The Guide to the Favors Writing Center is based in part on the initial development for The Favors Glossary: Guide to Using Margin Comments for Revising Academic Essays (2011) as well as its vision. To understand the Favors Writing Center, you must understand why I wrote the book and how the ideas within it will transition into this platform and a newly revised companion text.


Previous Experiences

The Favors Glossary grows from my concern for college students who struggle with revising academic papers, developing an editing plan, and applying the professor’s margin comments throughout the revision process. Professors red-ink a student’s paper with such comments as “be specific” or “explain this more.” Students receive the papers but do not know where to begin. They do not know how to approach revising the thesis, topic sentences, supporting evidence, analysis, and other essay sections.

As a former student, graduate TA, drop-in writing tutor, and English adjunct instructor, I have witnessed first-hand the college student’s difficulty with test (essay) prompts and take-home final exams. I have witnessed also their struggles with creating an essay that fully reflects the professor’s instructions.

For example, professors require students to analyze a literary work, but students develop plot summary. They do not know the difference between analyzing and retelling the story. In my own struggles as a college student, I could never understand what my professors were telling me when they said, “much more could be said here” and “discuss this.”  The whole academic writing process became more and more frustrating as the years came and went.

It was not until I served as a student drop-in writing tutor for the Department of Rhetoric and Writing Studies at San Diego State University that I came to understand why students have trouble with writing and revising the academic essay. My service as a drop-in writing tutor was great training ground. My role was instrumental in my decision to write this textbook and also to create the learning center.

Notable Features

The glossary defines more than 170 comments. To come up with the definitions for these comments, we sifted through old academic papers the author wrote for many English classes, from junior college to graduate study.

Over the course of a seven-year academic career, Ms. Favors had written at least 100 papers, including one-page response papers, take-home final exams, in-class final exams, short essays, and the like. She was grateful to have professors who were taskmasters. Their feedback provided the comments necessary to form the basis of the textbook. 

The Favors Glossary provided definitions for the margin comments based upon Ms. Favors’s understanding and review of the essays as a first-year composition instructor. Among the most common terms are the following:

  • 2.47 Analyze This
  • 1.9 Audience
  • 2.48 Avoid Plot Summary
  • 1.12 Awkward
  • 1.15 Cliche
  • 1.41 Delete
  • 1.34 Examine Evidence from the Text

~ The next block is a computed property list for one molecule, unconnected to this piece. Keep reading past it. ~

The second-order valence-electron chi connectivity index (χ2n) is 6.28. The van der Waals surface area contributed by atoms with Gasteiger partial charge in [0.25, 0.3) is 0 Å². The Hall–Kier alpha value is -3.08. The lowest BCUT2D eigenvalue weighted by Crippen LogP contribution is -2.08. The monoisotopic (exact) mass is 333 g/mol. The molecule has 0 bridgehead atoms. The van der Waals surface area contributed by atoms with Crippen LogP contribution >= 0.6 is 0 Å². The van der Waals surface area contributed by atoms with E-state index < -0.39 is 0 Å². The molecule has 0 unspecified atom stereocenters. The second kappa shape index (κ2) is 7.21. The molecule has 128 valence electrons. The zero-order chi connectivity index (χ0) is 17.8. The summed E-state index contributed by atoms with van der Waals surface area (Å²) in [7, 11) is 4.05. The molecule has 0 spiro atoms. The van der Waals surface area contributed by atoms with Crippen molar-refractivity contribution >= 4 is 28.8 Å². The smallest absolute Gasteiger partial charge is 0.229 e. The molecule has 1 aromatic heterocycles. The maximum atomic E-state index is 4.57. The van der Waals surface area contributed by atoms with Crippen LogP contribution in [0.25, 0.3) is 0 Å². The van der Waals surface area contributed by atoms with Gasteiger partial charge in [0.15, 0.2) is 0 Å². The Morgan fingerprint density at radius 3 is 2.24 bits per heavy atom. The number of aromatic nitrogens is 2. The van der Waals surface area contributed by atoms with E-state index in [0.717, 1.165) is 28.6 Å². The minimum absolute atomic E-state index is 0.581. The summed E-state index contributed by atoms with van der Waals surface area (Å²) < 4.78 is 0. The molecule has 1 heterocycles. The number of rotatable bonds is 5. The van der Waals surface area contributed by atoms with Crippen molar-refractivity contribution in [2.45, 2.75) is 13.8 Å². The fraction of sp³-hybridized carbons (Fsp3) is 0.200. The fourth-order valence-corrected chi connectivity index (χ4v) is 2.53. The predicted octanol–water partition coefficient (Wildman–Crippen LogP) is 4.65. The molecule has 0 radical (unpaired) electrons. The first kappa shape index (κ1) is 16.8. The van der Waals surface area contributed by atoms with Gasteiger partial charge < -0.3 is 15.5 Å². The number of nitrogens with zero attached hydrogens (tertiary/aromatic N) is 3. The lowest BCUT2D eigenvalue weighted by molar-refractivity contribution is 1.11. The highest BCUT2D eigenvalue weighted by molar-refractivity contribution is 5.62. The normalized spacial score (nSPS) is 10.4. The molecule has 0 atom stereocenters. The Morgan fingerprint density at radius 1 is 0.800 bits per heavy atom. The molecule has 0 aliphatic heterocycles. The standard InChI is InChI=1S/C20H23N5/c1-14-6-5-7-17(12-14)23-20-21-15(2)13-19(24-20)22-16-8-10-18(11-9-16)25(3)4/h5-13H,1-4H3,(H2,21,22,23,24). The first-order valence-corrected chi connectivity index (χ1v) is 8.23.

• 2.18 Lacks a Clear Argument
  • 2.41 Misquoting the Evidence

From many of the common terms, she developed additional terms that students and instructors will find helpful. These terms include the following:

  • 1.43 Doesn’t Respond to Question
  • 1.24 I Don’t Understand What You Are Trying to Say Here
  • 7.12 This Doesn’t Occur
  • 7.9 Solid Effort
  • 8.13 Winnow, Winnow, Winnow

The content developed for these margin comments is instructive, ushering the writing student into a revision process based on the feedback. The feedback becomes the new instruction to guide revision writers back onto the path of the assignment.

The glossary is primarily designed to be a post-writing, evaluation checklist. The glossary does not and should not take the place of the professor’s primary instructions unless the professor uses the glossary as part of a lecture discussion. Each instructor is different. How a teacher presents a set of instructions on the page will be different from another professor’s essay prompt.

However, collectively, professors follow the rules of the canon and the guiding principles of their respective disciplines, so to use the glossary as a substitute when it does not serve as the primary text is to ignore the foundation your professor has built for the classroom. The Favors Glossary is a teaching tool, and it can serve as a reference source.

The Favors Glossary uniquely closes the communication gap between the professor and the student in that it provides a uniform code of comments to help the student understand what the professor means concerning a particular comment written within the margin of a certain paragraph. Professors and instructors alike can use this glossary as a guiding principle for writing comments on their students’ papers.

When students receive their papers with comments written in the margins, they, in turn, can refer to the definition of a comment, read it, and understand what a professor means by, for example, “Be Specific.” The glossary promotes uniformity among the English academic community and related writing disciplines.

Pedagogical Considerations

The glossary is ideal for both English classes and ESL students in developmental writing courses. In our experiences as adjunct instructors and full-time professors, we have taught both English and English as a Second Language at the community college level. Our main teaching mission is to help students teach the material to themselves. Students need to learn how to examine a sentence linguistically.